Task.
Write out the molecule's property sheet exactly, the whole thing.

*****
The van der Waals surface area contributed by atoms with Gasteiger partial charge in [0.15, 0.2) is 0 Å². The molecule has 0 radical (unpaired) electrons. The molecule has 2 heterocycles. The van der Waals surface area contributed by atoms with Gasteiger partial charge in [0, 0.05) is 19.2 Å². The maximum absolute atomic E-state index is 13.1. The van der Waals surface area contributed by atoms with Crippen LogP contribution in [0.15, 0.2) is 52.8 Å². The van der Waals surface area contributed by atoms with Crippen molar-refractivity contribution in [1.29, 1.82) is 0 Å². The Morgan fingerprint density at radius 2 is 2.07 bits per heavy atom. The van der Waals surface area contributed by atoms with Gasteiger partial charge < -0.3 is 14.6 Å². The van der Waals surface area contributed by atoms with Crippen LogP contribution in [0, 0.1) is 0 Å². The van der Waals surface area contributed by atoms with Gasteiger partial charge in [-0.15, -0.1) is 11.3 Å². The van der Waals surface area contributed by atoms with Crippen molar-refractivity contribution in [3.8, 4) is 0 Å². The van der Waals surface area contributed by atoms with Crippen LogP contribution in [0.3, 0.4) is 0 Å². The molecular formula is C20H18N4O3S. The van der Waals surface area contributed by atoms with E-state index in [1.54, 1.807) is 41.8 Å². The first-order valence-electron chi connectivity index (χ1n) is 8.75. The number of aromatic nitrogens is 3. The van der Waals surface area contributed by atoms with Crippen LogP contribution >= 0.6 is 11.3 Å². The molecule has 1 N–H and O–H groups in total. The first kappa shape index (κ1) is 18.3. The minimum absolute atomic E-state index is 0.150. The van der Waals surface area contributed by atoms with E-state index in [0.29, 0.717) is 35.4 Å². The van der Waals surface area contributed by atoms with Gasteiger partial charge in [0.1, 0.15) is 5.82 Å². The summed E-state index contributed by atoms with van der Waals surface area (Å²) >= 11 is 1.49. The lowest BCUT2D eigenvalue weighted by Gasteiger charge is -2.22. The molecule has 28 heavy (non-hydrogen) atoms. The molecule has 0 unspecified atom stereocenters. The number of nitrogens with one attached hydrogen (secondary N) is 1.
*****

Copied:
The van der Waals surface area contributed by atoms with Gasteiger partial charge in [0.15, 0.2) is 0 Å². The molecule has 0 radical (unpaired) electrons. The molecule has 2 heterocycles. The van der Waals surface area contributed by atoms with Gasteiger partial charge in [0, 0.05) is 19.2 Å². The maximum absolute atomic E-state index is 13.1. The van der Waals surface area contributed by atoms with Crippen LogP contribution in [0.15, 0.2) is 52.8 Å². The van der Waals surface area contributed by atoms with Crippen molar-refractivity contribution in [1.29, 1.82) is 0 Å². The Morgan fingerprint density at radius 2 is 2.07 bits per heavy atom. The van der Waals surface area contributed by atoms with Gasteiger partial charge < -0.3 is 14.6 Å². The van der Waals surface area contributed by atoms with Crippen LogP contribution in [0, 0.1) is 0 Å². The van der Waals surface area contributed by atoms with Gasteiger partial charge in [-0.15, -0.1) is 11.3 Å². The van der Waals surface area contributed by atoms with Crippen molar-refractivity contribution in [3.8, 4) is 0 Å². The van der Waals surface area contributed by atoms with Crippen LogP contribution in [0.3, 0.4) is 0 Å². The molecular formula is C20H18N4O3S. The van der Waals surface area contributed by atoms with E-state index in [1.54, 1.807) is 41.8 Å². The first-order valence-electron chi connectivity index (χ1n) is 8.75. The number of aromatic nitrogens is 3. The van der Waals surface area contributed by atoms with Crippen LogP contribution >= 0.6 is 11.3 Å². The molecule has 1 N–H and O–H groups in total. The first kappa shape index (κ1) is 18.3. The minimum absolute atomic E-state index is 0.150. The van der Waals surface area contributed by atoms with E-state index in [0.29, 0.717) is 35.4 Å². The van der Waals surface area contributed by atoms with Gasteiger partial charge in [0.1, 0.15) is 5.82 Å². The summed E-state index contributed by atoms with van der Waals surface area (Å²) >= 11 is 1.49. The lowest BCUT2D eigenvalue weighted by Gasteiger charge is -2.22. The molecule has 28 heavy (non-hydrogen) atoms. The molecule has 0 unspecified atom stereocenters. The number of nitrogens with one attached hydrogen (secondary N) is 1.